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Bull or bear? (01/14/2004)
By Al Thomas


     
Cat or dog? Maybe Zebra. Shucks, I don't know, but my broker keeps telling me it is a bull and to buy this and that. It looks like he is right - for a change. I remember he said the same thing in 1999 and 2000 and I ended up losing most of my money. But it looks good right now.

Yes, it does look good now and I have been a buyer since the middle of last year. Is this another bubble? The talking heads on CNBC-TV say we are back in the bull market again.

My one rule has been to buy when the market turns up and it sure has done that; however, there is another rule that has kept me from losing money and that is to sell when the market starts going down. The nice thing about this is you don't have to be a market "expert" to know when this happens. All you have to look at is the price of one of the major indexes such as the S&P500 or the NASDAQ Composite to see when they penetrate their 200-day moving average. One that I watch all the time is the Investor's Business Daily Mutual Fund Index that is in the first section of the paper. You don't even have to buy it as you can read it at the library.

Anyone who tells you he predicts when or where the top or bottom of a market will be is usually guessing unless he has a proven real time track record of making those calls for many bull and bear markets. Predictors are usually wrong, but trend followers are almost always right. The reason is simple. Once the underlying facts, whether physical or emotional, come into play and a new direction is found the stock market will follow that course until another major set of facts comes into play.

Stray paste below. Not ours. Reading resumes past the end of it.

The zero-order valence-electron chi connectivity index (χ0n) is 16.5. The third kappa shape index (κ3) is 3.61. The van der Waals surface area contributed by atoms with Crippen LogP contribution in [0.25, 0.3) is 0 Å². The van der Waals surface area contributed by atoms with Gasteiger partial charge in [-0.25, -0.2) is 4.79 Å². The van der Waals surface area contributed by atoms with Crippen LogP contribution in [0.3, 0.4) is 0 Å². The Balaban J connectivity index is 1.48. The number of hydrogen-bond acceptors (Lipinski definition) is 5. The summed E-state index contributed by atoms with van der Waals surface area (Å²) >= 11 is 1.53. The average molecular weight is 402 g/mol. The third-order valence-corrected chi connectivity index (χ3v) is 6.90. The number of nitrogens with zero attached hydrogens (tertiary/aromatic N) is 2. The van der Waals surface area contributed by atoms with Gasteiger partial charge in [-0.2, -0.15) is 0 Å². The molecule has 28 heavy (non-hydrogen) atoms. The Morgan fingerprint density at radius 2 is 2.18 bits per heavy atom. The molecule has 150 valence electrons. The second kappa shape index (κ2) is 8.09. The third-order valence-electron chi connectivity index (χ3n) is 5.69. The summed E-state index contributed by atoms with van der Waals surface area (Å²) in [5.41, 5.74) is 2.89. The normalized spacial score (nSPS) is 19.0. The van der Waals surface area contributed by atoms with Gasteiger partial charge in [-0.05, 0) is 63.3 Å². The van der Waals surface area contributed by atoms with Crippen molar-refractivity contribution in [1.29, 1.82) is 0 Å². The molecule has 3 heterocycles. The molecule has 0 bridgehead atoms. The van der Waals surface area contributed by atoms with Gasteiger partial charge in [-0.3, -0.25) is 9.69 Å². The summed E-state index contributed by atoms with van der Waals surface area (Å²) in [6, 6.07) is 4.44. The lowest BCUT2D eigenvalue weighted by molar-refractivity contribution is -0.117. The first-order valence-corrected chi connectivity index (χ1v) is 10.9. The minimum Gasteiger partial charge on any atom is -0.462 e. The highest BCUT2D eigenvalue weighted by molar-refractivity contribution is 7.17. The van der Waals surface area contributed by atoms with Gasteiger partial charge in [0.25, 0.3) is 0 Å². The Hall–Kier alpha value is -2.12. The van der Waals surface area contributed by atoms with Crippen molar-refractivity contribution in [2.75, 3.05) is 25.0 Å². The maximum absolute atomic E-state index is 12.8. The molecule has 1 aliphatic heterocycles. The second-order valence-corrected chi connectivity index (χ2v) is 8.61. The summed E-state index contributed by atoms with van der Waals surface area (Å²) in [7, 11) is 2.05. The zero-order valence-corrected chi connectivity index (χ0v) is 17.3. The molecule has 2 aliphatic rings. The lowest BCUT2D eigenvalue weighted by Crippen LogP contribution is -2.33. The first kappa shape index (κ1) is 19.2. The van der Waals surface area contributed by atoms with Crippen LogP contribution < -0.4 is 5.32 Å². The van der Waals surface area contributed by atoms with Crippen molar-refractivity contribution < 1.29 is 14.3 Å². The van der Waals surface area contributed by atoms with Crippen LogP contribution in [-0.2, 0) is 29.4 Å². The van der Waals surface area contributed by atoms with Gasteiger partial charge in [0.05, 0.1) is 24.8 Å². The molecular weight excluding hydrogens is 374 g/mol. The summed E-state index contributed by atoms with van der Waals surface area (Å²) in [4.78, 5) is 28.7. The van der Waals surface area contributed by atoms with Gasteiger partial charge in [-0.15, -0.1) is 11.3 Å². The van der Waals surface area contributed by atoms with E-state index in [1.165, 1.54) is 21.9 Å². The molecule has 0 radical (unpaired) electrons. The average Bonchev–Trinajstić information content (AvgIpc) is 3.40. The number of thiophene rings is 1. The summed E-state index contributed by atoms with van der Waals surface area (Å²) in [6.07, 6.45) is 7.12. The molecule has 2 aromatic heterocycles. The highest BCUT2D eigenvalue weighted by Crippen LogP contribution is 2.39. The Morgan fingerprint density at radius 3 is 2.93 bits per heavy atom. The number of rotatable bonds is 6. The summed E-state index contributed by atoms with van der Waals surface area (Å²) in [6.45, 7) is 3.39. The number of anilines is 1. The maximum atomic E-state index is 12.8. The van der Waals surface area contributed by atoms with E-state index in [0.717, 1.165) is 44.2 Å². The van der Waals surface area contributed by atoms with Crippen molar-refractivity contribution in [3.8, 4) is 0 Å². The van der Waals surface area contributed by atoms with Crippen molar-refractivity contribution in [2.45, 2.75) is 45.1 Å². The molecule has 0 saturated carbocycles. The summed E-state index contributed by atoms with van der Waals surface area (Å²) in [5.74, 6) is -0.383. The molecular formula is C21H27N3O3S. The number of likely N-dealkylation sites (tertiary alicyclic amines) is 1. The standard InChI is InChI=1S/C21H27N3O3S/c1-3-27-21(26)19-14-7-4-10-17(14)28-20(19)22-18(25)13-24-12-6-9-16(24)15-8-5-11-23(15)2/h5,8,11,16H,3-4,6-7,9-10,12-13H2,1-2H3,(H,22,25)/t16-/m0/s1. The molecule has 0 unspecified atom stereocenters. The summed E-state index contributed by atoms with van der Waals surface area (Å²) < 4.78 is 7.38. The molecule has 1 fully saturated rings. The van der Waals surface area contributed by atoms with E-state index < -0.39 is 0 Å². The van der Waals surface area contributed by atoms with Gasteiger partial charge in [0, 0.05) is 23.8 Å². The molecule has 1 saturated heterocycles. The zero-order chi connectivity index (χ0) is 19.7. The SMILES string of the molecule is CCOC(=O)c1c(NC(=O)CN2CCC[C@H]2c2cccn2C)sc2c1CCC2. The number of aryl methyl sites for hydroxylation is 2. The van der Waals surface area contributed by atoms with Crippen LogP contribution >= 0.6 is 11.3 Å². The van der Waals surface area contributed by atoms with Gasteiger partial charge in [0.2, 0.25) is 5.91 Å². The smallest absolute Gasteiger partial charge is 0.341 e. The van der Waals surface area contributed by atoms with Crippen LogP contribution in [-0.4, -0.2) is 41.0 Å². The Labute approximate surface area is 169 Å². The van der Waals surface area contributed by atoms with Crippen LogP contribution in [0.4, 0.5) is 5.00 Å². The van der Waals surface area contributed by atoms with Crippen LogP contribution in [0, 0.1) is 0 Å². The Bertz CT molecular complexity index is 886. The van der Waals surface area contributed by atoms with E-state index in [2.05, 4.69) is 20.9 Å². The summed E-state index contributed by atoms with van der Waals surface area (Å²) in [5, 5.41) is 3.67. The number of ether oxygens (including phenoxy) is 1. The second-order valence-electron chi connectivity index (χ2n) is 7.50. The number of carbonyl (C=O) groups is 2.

This can be seen when the market becomes very overbought and overvalued as it was in 2000 and very oversold as it became in October 2002. A new set of circumstances were initiated and the general market took off in another direction. These long-term trends are relatively easy to determine by anyone who will to listen to the voice of the market.

Long term trend following has a drawback. You will not be a buyer at the bottom or a seller at the top because of the time delay, but you will never lose large sums of money as many did from 2000 to 2003. The use of this simple method will not require research or loads of useless information that Wall Street insists you need. You will be able to determine on your own when a major trend changes and then act accordingly to either buy or sell.

Those who have been wise enough to observe saw the trend change and became buyers last Spring and Summer and now have nice profits.

Yes, it is a bull.

Copyright Albert W. Thomas All rights reserved. Author of "If It Doesn't Go Up, Don't Buy It!". www.mutualfundmagic.com comments to al@mutualfundmagic.com  

 

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